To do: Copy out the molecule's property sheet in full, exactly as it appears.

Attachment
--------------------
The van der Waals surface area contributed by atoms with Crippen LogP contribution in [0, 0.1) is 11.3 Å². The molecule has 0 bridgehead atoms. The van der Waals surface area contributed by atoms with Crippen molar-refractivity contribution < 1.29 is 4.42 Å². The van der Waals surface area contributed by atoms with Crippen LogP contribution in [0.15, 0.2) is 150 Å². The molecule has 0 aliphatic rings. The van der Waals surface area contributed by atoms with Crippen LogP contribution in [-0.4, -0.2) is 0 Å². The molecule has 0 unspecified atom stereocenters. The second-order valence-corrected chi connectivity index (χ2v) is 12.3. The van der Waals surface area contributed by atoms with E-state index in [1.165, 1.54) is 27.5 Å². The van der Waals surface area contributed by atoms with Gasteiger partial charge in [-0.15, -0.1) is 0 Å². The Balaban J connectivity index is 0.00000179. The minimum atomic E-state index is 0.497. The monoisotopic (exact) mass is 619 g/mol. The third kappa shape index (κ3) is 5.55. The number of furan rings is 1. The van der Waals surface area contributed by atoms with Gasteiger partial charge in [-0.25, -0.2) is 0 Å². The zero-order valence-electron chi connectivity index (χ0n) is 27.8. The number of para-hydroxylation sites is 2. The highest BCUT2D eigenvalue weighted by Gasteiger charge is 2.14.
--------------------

The van der Waals surface area contributed by atoms with Crippen LogP contribution in [0, 0.1) is 11.3 Å². The molecule has 0 bridgehead atoms. The van der Waals surface area contributed by atoms with Crippen molar-refractivity contribution < 1.29 is 4.42 Å². The van der Waals surface area contributed by atoms with Crippen LogP contribution in [0.15, 0.2) is 150 Å². The molecule has 0 aliphatic rings. The van der Waals surface area contributed by atoms with Crippen LogP contribution in [-0.4, -0.2) is 0 Å². The molecule has 0 unspecified atom stereocenters. The second-order valence-corrected chi connectivity index (χ2v) is 12.3. The van der Waals surface area contributed by atoms with E-state index in [1.165, 1.54) is 27.5 Å². The van der Waals surface area contributed by atoms with Gasteiger partial charge in [-0.15, -0.1) is 0 Å². The Balaban J connectivity index is 0.00000179. The minimum atomic E-state index is 0.497. The monoisotopic (exact) mass is 619 g/mol. The third kappa shape index (κ3) is 5.55. The number of furan rings is 1. The van der Waals surface area contributed by atoms with Gasteiger partial charge in [-0.25, -0.2) is 0 Å². The zero-order valence-electron chi connectivity index (χ0n) is 27.8. The number of para-hydroxylation sites is 2. The highest BCUT2D eigenvalue weighted by Gasteiger charge is 2.14.